And it also must give a better indication of what type of investment profile or allocation that we should construct for that client. So it’s crucial. I think that having that conversation for me means everything. If they’re a potential client the way that I like to kind of bring it up is to do something that is relatable to them, maybe an analogy or a story to help them relate a sort of, “Oh, I get that.” I have some clients who are hunters. They like to hunt. And I used that analogy of the top of my head. I said when you’re hunting, what’s the risk reward there? You get closer, you get a better shot but there is more risk because as you get closer the thing you are hunting might run away. You know it’s just to help them see a better, bigger picture.
Luke: Now along that same line, do you see any particular common mistakes that maybe some investors start to make when they’re trying to save for retirement, maybe relating to their own individual risk on their own portfolio?
Nick: All the time Luke. I can’t tell you how many times early in my career I thought that something sounds like a good idea. I’d get a client who would say that they’re 5 years out and really want to push the pedal to the metal and my question to them would be why and its always the same answer: I want to make up for lost time, I didn’t save enough or I feel like I don’t have enough, so I want to push the pedal down and really ramp up my risk to potentially get a better reward.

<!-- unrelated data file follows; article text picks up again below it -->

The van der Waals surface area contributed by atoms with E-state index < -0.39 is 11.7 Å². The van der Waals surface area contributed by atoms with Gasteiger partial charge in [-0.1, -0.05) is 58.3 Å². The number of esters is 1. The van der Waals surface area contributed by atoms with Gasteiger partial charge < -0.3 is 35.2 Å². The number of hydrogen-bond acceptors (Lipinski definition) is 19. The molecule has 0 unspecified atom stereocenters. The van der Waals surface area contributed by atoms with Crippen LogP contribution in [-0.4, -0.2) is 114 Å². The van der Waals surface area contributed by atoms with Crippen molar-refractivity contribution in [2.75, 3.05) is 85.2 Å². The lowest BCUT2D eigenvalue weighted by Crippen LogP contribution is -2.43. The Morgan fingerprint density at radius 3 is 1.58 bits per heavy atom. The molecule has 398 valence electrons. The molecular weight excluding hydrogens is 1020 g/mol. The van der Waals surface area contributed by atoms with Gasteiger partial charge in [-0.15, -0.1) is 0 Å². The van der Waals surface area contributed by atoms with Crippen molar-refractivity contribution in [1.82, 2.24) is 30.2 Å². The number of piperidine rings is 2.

I had a good story with a client about a year ago. He just retired, got his big chunk of money, we’re rolling it over, and he said the same thing. He’s young, he was a fire captain here and they retire young, and he said, I want to put more chips in for personal reasons. And I asked what if you’re wrong?
And I remember around February or March when the market was being pretty volatile, kind of like it is recently and I reached out and asked how he was doing. He ended up not doing that option because he took my advice. I think his expectations were really met and he was a lot happier that we kept him in line with how his portfolio should react to different economic scenarios. He was much happier that we didn’t go with his plan, of pushing more chips in.